He walked off grumbling something about letting the wife pack the ammo in his bag!!!

47 posted on 02/16/2003 9:33:12 PM PST by Double Tap
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To: Myrddin
It always amazes me when careful reloaders will use questionable powders in order to save a couple of dollars.

Also, putting nasty, corroded cartridges into guns worth hundreds of dollars.

The same thing about accidently dropping a cartrdge on the ground and failing to clean it before loading it.

More importantly, if someone offers reloaded ammunition, use it in their gun. Make sure you have your eye protection on.
48 posted on 02/16/2003 9:35:09 PM PST by Shooter 2.5
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To: rudy45
Calibers are misleading as to bore diameter. 38 calibers are a varied lot, a 38 Smith and Wesson is a .360 bullet diameter and was for weaker top break revolvers. A 38 Special is a .357 bullet diameter, the same as a 357 magnum.

The 380 ACP, (automatic cartridge pistol) is .355 bullet diameter and known in various European countries as the 9mm Short, 9mm Kurz, 9mm Breve, or 9mm Corto to differentiate it from the longer and more powerful 9mm Parabellum, also called the 9mm Luger.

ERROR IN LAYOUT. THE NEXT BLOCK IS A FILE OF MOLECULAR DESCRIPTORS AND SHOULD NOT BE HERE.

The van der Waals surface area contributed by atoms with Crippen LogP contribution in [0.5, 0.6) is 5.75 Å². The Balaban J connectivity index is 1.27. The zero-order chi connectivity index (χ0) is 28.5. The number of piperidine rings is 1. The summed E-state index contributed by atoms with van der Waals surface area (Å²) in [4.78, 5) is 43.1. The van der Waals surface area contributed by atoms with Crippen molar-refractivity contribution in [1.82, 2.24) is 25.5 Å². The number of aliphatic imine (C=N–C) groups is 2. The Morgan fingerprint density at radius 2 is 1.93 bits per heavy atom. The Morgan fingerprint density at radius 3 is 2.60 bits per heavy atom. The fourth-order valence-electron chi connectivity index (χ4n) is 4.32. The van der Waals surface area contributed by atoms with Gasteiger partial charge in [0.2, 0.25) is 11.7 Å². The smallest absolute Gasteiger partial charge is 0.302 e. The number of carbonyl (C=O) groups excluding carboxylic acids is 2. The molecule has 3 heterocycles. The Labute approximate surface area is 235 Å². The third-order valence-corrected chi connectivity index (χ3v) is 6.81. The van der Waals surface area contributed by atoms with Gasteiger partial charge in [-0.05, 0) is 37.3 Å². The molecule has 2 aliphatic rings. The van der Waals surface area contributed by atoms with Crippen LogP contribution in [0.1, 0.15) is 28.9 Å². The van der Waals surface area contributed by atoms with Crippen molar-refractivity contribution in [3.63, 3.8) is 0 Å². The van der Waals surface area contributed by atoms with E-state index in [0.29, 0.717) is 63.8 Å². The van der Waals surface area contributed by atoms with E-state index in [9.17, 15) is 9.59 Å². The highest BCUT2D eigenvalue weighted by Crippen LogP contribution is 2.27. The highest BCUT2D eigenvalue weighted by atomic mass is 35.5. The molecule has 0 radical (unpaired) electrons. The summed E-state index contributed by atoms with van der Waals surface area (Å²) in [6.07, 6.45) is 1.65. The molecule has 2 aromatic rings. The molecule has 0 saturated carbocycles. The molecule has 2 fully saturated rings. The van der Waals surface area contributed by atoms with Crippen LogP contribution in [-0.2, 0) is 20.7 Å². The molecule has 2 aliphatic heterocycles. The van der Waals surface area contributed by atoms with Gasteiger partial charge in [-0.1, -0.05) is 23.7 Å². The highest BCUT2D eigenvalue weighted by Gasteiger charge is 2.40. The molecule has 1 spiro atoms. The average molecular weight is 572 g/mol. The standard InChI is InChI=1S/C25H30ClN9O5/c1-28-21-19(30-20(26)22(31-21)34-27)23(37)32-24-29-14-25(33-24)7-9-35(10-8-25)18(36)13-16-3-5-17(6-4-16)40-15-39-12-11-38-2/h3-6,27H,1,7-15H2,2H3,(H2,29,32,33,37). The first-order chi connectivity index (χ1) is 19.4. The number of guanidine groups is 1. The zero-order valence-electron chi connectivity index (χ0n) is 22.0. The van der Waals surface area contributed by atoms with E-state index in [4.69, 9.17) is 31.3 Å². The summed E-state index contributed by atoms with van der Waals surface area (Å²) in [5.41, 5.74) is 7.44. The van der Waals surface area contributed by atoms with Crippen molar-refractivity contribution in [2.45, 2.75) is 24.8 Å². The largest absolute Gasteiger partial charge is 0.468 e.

As an aside, the 9mm Parbellum came out in 1902 and today is 101 years old. The venerable .45 ACP invented by John Browning was chambered for the Colt 1911 in that same year and is now 92 years old, it remains the preference of millions today and is still going strong. I think my old (Remington Rand )19111A1 made in 1943, and my constant companion for many years is the greatest combat hand gun ever made. It's form and function is timeless, once mastered, the .45 ACP 1911 is a true friend indeed
49 posted on 02/16/2003 9:37:17 PM PST by Ursus arctos horribilis ("It is better to die on your feet than to live on your knees!" Emiliano Zapata 1879-1919)
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To: RANGERAIRBORNE
Thanks. I learned something new today.
50 posted on 02/16/2003 9:39:17 PM PST by RecentConvert (Pacificists (eg, france) are the parasites of freedom)